I try to get work done ahead of deadlines. I become a stress ball if I don’t. I hate the feeling of procrastination, even when I know that I am doing it. I can’t pull an all-nighter or study for 6 hours straight. Not only because I need my rest, but also because I can’t hold my attention span long enough to do that. I also just don’t want to deal with the stress of trying to cram things in at the last minute.

So those are my four confessions. Basically the things that make me a human. And I’m 90% of other people out there feel similarly. Stop the bragplaining of doing more with less, and maybe start doing less with more and see where it leads.

I’d appreciate any thoughts or comments you have on this topic!

 

 

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9 thoughts on “Let’s Stop the Bragplaining…

    • lifeofendurance says:

      Haha glad you agree! I’m all ears if a friend wants to talk and be heard, but when it’s just an excuse to complain about how much they’ve roped themselves into? Not interested!

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  1. Ellie says:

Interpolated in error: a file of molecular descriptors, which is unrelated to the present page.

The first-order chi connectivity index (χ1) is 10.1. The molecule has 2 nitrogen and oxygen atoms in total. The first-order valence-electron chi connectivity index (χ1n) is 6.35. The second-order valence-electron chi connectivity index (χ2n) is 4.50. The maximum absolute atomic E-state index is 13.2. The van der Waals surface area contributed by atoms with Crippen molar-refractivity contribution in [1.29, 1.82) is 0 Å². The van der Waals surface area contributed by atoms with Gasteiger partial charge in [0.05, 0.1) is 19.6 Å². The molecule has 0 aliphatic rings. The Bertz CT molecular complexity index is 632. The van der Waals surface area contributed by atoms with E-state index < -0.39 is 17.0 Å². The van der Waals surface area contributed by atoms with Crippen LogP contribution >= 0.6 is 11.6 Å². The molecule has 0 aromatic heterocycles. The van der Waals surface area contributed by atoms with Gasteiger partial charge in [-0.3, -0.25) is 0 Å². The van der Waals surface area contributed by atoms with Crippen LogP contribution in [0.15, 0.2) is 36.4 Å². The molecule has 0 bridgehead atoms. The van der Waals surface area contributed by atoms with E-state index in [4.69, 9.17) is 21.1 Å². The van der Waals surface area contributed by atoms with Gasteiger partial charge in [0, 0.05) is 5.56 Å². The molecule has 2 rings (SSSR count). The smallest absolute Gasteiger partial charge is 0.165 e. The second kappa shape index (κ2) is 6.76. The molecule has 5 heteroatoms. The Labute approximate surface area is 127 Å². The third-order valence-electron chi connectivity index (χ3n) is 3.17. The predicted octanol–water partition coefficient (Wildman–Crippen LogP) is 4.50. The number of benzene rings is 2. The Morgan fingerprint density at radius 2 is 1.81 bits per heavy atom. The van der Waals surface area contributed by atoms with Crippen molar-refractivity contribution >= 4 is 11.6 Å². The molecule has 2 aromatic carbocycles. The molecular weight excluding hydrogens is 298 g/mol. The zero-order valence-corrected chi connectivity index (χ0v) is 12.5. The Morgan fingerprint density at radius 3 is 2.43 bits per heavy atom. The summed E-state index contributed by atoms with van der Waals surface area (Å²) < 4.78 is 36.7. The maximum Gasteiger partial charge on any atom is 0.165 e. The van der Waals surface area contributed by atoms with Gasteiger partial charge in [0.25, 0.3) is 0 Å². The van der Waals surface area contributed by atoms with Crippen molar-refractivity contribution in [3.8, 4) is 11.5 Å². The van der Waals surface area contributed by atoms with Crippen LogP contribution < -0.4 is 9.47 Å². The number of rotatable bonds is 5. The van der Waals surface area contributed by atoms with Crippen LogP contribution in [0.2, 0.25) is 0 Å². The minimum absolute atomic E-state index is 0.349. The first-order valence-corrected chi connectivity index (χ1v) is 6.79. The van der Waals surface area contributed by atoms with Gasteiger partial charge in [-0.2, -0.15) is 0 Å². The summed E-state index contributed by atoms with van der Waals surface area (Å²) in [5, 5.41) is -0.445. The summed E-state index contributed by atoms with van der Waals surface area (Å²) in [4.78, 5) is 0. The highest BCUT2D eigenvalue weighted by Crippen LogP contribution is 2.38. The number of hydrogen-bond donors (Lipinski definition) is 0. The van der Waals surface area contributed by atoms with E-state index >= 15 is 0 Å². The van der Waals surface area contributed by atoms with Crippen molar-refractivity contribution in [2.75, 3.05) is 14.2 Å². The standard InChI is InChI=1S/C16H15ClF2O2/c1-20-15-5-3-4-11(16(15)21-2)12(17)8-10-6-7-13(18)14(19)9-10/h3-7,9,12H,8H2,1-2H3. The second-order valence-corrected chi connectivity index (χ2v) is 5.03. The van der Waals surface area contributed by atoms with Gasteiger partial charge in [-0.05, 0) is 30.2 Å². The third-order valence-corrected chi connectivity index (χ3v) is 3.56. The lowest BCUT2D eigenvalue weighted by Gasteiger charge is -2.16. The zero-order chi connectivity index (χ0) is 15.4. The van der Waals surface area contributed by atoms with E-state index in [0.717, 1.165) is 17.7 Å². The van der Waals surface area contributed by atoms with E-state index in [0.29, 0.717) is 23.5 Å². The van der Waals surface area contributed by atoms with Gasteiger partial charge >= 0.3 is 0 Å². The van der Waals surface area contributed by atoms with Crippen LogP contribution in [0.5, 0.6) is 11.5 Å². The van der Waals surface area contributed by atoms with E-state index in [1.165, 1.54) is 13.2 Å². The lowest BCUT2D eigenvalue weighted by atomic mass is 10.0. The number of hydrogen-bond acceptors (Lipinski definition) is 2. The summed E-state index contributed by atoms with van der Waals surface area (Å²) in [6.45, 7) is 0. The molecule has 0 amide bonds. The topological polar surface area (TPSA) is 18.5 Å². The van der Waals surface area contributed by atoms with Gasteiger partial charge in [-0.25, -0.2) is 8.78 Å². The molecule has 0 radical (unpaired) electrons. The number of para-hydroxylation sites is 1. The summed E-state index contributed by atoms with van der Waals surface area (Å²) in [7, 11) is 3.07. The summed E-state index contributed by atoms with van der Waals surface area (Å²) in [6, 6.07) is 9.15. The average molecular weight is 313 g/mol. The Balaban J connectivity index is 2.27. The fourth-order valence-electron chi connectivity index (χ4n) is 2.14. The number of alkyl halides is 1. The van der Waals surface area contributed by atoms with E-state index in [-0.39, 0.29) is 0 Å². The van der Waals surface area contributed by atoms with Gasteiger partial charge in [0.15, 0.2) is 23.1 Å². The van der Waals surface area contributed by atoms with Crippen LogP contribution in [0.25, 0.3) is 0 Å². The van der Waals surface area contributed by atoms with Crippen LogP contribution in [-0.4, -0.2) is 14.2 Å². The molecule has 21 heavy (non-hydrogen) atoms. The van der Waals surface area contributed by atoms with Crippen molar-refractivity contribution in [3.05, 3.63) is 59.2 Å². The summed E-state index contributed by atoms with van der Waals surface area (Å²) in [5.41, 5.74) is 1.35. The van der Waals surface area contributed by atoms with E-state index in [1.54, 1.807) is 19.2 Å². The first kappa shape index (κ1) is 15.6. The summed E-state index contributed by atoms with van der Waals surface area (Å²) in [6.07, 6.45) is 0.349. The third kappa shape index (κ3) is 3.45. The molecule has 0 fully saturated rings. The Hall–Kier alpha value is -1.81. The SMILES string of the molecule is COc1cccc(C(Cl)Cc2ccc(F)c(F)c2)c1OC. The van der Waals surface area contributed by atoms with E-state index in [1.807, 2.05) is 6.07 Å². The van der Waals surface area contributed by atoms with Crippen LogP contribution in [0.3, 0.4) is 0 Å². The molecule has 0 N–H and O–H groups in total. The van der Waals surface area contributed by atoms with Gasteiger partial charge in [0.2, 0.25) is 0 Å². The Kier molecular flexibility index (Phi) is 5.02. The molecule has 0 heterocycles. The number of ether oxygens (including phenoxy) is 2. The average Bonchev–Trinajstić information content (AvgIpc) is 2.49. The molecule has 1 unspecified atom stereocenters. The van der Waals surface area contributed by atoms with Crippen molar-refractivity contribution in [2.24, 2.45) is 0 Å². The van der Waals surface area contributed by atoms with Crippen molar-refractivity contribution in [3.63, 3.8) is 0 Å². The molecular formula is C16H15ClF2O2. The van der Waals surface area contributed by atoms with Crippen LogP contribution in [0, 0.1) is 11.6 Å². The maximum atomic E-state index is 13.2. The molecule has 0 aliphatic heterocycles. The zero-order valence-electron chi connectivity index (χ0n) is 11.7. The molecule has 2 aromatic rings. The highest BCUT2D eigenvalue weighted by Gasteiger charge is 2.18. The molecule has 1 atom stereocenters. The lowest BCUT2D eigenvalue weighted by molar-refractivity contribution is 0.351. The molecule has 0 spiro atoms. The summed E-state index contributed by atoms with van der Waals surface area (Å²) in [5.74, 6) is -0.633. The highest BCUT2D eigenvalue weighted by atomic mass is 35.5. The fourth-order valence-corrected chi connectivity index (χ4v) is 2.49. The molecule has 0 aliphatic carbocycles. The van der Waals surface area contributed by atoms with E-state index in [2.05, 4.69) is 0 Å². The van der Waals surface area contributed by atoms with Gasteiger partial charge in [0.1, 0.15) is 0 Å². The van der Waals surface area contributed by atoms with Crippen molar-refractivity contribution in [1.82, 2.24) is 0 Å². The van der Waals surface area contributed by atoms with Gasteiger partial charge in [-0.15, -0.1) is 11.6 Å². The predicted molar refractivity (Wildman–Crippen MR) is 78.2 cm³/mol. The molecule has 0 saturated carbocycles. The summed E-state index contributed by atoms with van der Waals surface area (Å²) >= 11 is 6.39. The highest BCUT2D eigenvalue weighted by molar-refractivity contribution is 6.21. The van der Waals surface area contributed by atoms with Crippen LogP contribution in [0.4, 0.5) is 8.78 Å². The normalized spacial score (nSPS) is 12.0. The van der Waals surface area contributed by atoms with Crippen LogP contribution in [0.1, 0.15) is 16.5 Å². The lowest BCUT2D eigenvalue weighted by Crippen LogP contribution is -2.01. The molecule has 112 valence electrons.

I really resonate with this! I hate it when people complain about how important and successful they are. I know I am guilty of it sometimes too and work hard not to do that. I wish people would just confidently say what they want, instead of looking for more outside validation for their “woe is me, I’m so great” attitude. Great post!

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    • lifeofendurance says:

      Thank you so much Ellie! I really like what you said about people saying what they want and what they need, since it’s true that the only validation we truly need should come from ourselves, and whether we’re content with the way that we are choosing to live and the decisions we make.

      Liked by 1 person

  2. Hanna @ TheMillennialNextDoor says: